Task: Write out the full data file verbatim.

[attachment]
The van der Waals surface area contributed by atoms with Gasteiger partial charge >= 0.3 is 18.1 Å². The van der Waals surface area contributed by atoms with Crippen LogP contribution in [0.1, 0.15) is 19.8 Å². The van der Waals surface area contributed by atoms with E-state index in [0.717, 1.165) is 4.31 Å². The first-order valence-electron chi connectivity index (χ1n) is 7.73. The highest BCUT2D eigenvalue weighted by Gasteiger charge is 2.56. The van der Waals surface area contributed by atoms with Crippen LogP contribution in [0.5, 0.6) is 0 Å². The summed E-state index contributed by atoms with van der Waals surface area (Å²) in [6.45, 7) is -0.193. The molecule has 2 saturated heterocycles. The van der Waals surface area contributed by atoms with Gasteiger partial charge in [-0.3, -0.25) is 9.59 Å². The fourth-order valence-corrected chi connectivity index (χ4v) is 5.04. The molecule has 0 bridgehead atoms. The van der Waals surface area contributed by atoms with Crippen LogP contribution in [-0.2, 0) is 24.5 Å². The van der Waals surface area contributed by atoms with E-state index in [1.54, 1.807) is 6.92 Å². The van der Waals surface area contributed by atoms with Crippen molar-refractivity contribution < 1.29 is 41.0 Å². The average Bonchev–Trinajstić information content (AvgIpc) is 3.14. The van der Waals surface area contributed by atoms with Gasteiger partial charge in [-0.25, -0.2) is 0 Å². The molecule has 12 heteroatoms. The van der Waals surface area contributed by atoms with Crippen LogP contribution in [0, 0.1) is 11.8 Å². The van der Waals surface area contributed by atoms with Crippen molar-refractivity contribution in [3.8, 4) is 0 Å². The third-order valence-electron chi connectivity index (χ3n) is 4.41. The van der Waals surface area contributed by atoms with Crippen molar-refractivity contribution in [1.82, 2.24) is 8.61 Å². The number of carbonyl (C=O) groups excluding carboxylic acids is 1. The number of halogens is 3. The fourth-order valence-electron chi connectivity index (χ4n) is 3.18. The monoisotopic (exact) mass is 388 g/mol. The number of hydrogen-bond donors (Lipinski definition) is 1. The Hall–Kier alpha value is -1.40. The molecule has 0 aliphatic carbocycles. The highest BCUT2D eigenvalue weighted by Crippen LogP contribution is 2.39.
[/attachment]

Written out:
The van der Waals surface area contributed by atoms with Gasteiger partial charge >= 0.3 is 18.1 Å². The van der Waals surface area contributed by atoms with Crippen LogP contribution in [0.1, 0.15) is 19.8 Å². The van der Waals surface area contributed by atoms with E-state index in [0.717, 1.165) is 4.31 Å². The first-order valence-electron chi connectivity index (χ1n) is 7.73. The highest BCUT2D eigenvalue weighted by Gasteiger charge is 2.56. The van der Waals surface area contributed by atoms with Crippen LogP contribution in [0.5, 0.6) is 0 Å². The summed E-state index contributed by atoms with van der Waals surface area (Å²) in [6.45, 7) is -0.193. The molecule has 2 saturated heterocycles. The van der Waals surface area contributed by atoms with Gasteiger partial charge in [-0.3, -0.25) is 9.59 Å². The fourth-order valence-corrected chi connectivity index (χ4v) is 5.04. The molecule has 0 bridgehead atoms. The van der Waals surface area contributed by atoms with Crippen LogP contribution in [-0.2, 0) is 24.5 Å². The van der Waals surface area contributed by atoms with E-state index in [1.54, 1.807) is 6.92 Å². The van der Waals surface area contributed by atoms with Crippen molar-refractivity contribution < 1.29 is 41.0 Å². The average Bonchev–Trinajstić information content (AvgIpc) is 3.14. The van der Waals surface area contributed by atoms with Gasteiger partial charge in [-0.25, -0.2) is 0 Å². The molecule has 12 heteroatoms. The van der Waals surface area contributed by atoms with Crippen LogP contribution in [0, 0.1) is 11.8 Å². The van der Waals surface area contributed by atoms with Crippen molar-refractivity contribution in [3.8, 4) is 0 Å². The third-order valence-electron chi connectivity index (χ3n) is 4.41. The van der Waals surface area contributed by atoms with Crippen molar-refractivity contribution in [1.82, 2.24) is 8.61 Å². The number of carbonyl (C=O) groups excluding carboxylic acids is 1. The number of halogens is 3. The fourth-order valence-electron chi connectivity index (χ4n) is 3.18. The monoisotopic (exact) mass is 388 g/mol. The number of hydrogen-bond donors (Lipinski definition) is 1. The Hall–Kier alpha value is -1.40. The molecule has 0 aliphatic carbocycles. The highest BCUT2D eigenvalue weighted by Crippen LogP contribution is 2.39.